Foreign companies making fighter jets see a multi-billion dollar opportunity in India, a country which decided to scale back purchases of high-end aircraft from France. The move may free up cash for India to buy a new fleet of mid-range planes.
Prime Minister Narendra Modi announced last week that India would buy 36 French Rafale jets for an estimated cost of $4.3 billion. This in effect ended talks on a larger deal for 126 planes which was to suck up some $20 billion.
Sweden’s Saab (SAABb.ST) and U.S. Lockheed Martin (LMT.N) are all set to re-pitch their Gripen and F-16 planes as Indian Air Force needs to rebuild its fleet.
“We are here and we are ready,” said a source close to Saab. Earlier, Saab was proposing to establish “fully-fledged production” of the Gripen in India alongside a local partner, some thing India really wishes for.
Lockheed Martin may also re-pitch its F-16 IN, which is one of the most widely used fighter planes in the world, as a replacement for Russian-made MiGs that are a mainstay in India’s fleet.
“The light combat aircraft opportunity is going to be there in the near future because the MiGs have to be replaced really fast,” said Delhi-based defence commentator and analyst Neelam Mathews.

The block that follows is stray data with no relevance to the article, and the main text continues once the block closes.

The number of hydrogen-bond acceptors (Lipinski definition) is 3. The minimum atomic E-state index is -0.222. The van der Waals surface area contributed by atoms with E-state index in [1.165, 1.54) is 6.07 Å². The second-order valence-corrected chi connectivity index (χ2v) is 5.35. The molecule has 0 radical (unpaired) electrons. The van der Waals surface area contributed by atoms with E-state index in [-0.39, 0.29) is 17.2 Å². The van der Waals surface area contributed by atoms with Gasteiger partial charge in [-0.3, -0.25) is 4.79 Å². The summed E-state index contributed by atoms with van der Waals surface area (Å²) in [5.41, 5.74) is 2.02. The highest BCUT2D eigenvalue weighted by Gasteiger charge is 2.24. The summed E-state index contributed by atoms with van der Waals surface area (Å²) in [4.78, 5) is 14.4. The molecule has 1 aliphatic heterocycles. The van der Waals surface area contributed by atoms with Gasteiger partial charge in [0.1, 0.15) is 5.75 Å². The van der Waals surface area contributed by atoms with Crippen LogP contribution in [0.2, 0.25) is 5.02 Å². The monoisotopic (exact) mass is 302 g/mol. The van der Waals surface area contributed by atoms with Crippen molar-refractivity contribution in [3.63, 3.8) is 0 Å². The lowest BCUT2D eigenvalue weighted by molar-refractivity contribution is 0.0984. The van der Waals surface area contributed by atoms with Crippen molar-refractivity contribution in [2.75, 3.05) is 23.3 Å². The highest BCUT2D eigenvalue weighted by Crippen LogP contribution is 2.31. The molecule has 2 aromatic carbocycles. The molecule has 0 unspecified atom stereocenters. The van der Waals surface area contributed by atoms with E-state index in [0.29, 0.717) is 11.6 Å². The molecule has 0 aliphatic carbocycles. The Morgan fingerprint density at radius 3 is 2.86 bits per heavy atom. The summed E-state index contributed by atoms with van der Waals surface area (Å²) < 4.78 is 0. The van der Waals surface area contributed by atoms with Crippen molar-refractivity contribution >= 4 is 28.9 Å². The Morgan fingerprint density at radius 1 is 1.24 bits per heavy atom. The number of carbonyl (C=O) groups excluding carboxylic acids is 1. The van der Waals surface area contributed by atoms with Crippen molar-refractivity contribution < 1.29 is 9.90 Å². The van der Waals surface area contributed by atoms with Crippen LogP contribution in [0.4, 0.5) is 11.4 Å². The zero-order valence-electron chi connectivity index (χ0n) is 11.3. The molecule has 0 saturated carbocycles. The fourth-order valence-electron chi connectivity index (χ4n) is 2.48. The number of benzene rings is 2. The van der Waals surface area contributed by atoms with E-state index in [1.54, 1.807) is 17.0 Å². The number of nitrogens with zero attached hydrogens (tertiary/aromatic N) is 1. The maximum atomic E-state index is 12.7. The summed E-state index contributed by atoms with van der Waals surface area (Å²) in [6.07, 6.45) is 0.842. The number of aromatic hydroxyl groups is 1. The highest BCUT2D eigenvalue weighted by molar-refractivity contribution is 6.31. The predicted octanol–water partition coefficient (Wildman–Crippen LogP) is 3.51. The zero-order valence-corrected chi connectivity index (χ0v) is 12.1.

Russia, India’s largest arms supplier, is hopeful it can sell more of its Sukhoi Su-30s, a plane partly assembled by HAL, to tide over the air force while it waits two years to receive the first Rafales.
Foreign manufacturers have also welcomed India’s decision to negotiate directly with the French government for further Rafales.
“What is positive about the announced Rafale deal is that purchase is supposed to be based on a government-to-government agreement. We have been asking the Indian side for a long time to get back to this practice instead of tenders,” said one Russian diplomat.
Moscow also wants to speed up the decision for the joint manufacturing of a new generation stealth fighter jet.
India was running 39 squadrons before, which are down to 34 operational squadrons now. This is time to replenish its air force fleet on priority. The recent government has approved strength of 42 squadrons necessary to face a two-front challenge from Pakistan and China.
Parrikar said on Monday that India needed 100 new light combat aircraft within five years to replace the MiG-21s. He further said that the heavier and pricier Rafale was not the plane to do it.
His preference would be for the indigenously-made Tejas to fill the void. But Parrikar himself has admitted the jet, in development for three decades, has limitations while the latest version still awaits final clearance.
Either way, air force officials and industry sources say India is unlikely to buy anything like the 126 planes agreed in the original deal with France after all-in costs doubled to an estimated $20 billion.
Parrikar said he had not decided how many more Rafales he might buy. Manufacturer Dassault Aviation could also pitch its single-engine Mirage if India opts for something cheaper.
Foreign plane makers may need to join forces with an Indian state-run or private partner to win orders, especially if Modi is to realise his goal of developing a military industrial base.
Under the original deal with Dassault, 108 of the jets were to be produced at a state-run Hindustan Aeronautics Limited (HAL) plant. But the two sides could not agree terms.